A question a lot of you ask me is what kind of returns can one expect from investing in real estate in Spain, in whichever way you choose to do so. It’s a bit of a generic question, however, we do have Idealista’s statistics that we can refer to.
According to one of the latest industry prospects articles from Idealista, in 2008, the lowest point in the past decades, the return was 2.8%. From then on things started looking brighter and brighter, with returns rising to 4.6%.
The average return in Spain tends to be around 4%, which is decent, especially if you invest in a passive way, as I’ve been doing through the crowdfunding platforms.
I would recommend being wary of loan deals, as things can easily get delayed due to bureaucracy or other reasons, leaving you uncertain about the date when you will recoup the investment, and no easy means to exit.
If you invest in a building that needs to be refurbished and sold again, you won’t have it as easy as it was a couple of years ago, precisely because the market has slowed down.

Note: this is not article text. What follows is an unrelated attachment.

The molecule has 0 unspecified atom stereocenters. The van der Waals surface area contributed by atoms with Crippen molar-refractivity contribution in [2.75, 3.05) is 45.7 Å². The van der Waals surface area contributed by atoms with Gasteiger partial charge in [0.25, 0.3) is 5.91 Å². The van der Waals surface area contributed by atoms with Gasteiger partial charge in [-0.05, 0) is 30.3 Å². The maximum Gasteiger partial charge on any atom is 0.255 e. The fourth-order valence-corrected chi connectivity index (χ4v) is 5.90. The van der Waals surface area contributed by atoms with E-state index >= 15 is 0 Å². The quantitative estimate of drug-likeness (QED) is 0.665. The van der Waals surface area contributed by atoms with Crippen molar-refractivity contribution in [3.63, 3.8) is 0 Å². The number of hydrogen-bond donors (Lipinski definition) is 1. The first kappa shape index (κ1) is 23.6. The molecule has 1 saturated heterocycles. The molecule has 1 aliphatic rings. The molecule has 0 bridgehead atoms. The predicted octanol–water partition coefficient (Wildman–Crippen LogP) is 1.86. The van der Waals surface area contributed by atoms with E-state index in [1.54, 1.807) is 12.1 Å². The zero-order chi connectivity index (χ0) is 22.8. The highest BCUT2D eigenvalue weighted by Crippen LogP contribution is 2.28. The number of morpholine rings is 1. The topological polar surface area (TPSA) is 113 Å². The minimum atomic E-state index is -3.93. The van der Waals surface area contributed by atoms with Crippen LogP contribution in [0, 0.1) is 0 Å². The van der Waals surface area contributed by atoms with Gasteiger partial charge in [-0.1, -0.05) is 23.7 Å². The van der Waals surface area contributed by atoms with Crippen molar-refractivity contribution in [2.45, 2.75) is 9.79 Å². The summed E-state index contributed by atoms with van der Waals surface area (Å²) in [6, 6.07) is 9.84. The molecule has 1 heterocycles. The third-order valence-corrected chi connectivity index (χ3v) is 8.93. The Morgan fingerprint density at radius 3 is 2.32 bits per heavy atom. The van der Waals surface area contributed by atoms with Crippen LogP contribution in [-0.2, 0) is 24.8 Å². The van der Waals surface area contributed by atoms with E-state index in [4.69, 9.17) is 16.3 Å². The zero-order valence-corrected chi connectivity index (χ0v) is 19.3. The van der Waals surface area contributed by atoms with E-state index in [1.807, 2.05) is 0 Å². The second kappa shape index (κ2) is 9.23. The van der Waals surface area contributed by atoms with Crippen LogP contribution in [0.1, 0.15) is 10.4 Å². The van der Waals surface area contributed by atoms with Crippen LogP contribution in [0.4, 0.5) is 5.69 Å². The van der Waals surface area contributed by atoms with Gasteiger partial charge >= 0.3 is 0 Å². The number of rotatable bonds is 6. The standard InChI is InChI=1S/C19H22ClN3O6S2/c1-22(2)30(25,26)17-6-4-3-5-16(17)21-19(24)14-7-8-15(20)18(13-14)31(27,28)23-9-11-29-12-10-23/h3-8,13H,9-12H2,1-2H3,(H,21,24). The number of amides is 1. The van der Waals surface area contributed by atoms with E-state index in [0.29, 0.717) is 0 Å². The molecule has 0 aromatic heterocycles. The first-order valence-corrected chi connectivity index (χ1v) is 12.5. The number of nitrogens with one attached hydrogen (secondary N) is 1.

The luxury market shows no signs of slowing, largely because it is not very elastic. It would be a good way to invest in Spain at the moment, in my opinion.
Rentals, despite controversial rent controls being approved in 2020 by parliament, should perform well enough in the coming years. The demand in big cities is as strong as ever, and these types of properties are relatively easy to exit from, as the prospective buyer can easily make his calculations and take over your investment with minimal disruption.
Where else in Europe Should You Invest?
Germany is a good option, although there are talks of the real estate market being at the top of the cycle there. If not, you can try the Baltics, where returns are very impressive, although there is higher risk due to these countries’ economies being less regulated and business dealings more of a wild-west in nature, although with time they are adopting European values more and more.
What are your thoughts on real estate investing in Spain and Europe in general?